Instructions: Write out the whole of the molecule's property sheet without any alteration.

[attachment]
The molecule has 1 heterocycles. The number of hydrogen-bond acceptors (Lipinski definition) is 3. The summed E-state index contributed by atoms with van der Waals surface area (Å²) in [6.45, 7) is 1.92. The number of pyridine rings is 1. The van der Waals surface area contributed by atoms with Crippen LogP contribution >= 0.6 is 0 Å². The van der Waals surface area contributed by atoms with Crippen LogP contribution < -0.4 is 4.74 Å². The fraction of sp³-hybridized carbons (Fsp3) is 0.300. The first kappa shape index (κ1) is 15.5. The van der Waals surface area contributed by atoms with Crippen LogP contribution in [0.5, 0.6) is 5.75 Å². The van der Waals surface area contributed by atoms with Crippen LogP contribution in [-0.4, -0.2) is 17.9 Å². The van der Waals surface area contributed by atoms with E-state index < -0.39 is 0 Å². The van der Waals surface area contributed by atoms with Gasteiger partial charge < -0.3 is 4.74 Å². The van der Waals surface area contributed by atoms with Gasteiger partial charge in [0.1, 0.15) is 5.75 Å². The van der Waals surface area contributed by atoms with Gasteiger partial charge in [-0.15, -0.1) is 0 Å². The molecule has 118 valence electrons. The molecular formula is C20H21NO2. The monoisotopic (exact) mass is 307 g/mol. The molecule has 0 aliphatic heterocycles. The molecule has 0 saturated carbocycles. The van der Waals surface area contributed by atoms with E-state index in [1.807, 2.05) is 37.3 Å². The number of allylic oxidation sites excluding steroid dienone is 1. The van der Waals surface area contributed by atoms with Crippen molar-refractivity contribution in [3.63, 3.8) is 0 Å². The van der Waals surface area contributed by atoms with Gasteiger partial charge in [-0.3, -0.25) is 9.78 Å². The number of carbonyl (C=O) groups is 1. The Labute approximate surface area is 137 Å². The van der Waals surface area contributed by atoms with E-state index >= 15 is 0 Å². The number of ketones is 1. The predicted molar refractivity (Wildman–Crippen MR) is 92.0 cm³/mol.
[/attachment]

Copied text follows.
The molecule has 1 heterocycles. The number of hydrogen-bond acceptors (Lipinski definition) is 3. The summed E-state index contributed by atoms with van der Waals surface area (Å²) in [6.45, 7) is 1.92. The number of pyridine rings is 1. The van der Waals surface area contributed by atoms with Crippen LogP contribution >= 0.6 is 0 Å². The van der Waals surface area contributed by atoms with Crippen LogP contribution < -0.4 is 4.74 Å². The fraction of sp³-hybridized carbons (Fsp3) is 0.300. The first kappa shape index (κ1) is 15.5. The van der Waals surface area contributed by atoms with Crippen LogP contribution in [0.5, 0.6) is 5.75 Å². The van der Waals surface area contributed by atoms with Crippen LogP contribution in [-0.4, -0.2) is 17.9 Å². The van der Waals surface area contributed by atoms with E-state index < -0.39 is 0 Å². The van der Waals surface area contributed by atoms with Gasteiger partial charge < -0.3 is 4.74 Å². The van der Waals surface area contributed by atoms with Gasteiger partial charge in [0.1, 0.15) is 5.75 Å². The van der Waals surface area contributed by atoms with Gasteiger partial charge in [-0.15, -0.1) is 0 Å². The molecule has 118 valence electrons. The molecular formula is C20H21NO2. The monoisotopic (exact) mass is 307 g/mol. The molecule has 0 aliphatic heterocycles. The molecule has 0 saturated carbocycles. The van der Waals surface area contributed by atoms with E-state index in [1.807, 2.05) is 37.3 Å². The number of allylic oxidation sites excluding steroid dienone is 1. The van der Waals surface area contributed by atoms with Crippen molar-refractivity contribution in [3.63, 3.8) is 0 Å². The van der Waals surface area contributed by atoms with Gasteiger partial charge in [-0.3, -0.25) is 9.78 Å². The number of carbonyl (C=O) groups is 1. The Labute approximate surface area is 137 Å². The van der Waals surface area contributed by atoms with E-state index >= 15 is 0 Å². The number of ketones is 1. The predicted molar refractivity (Wildman–Crippen MR) is 92.0 cm³/mol.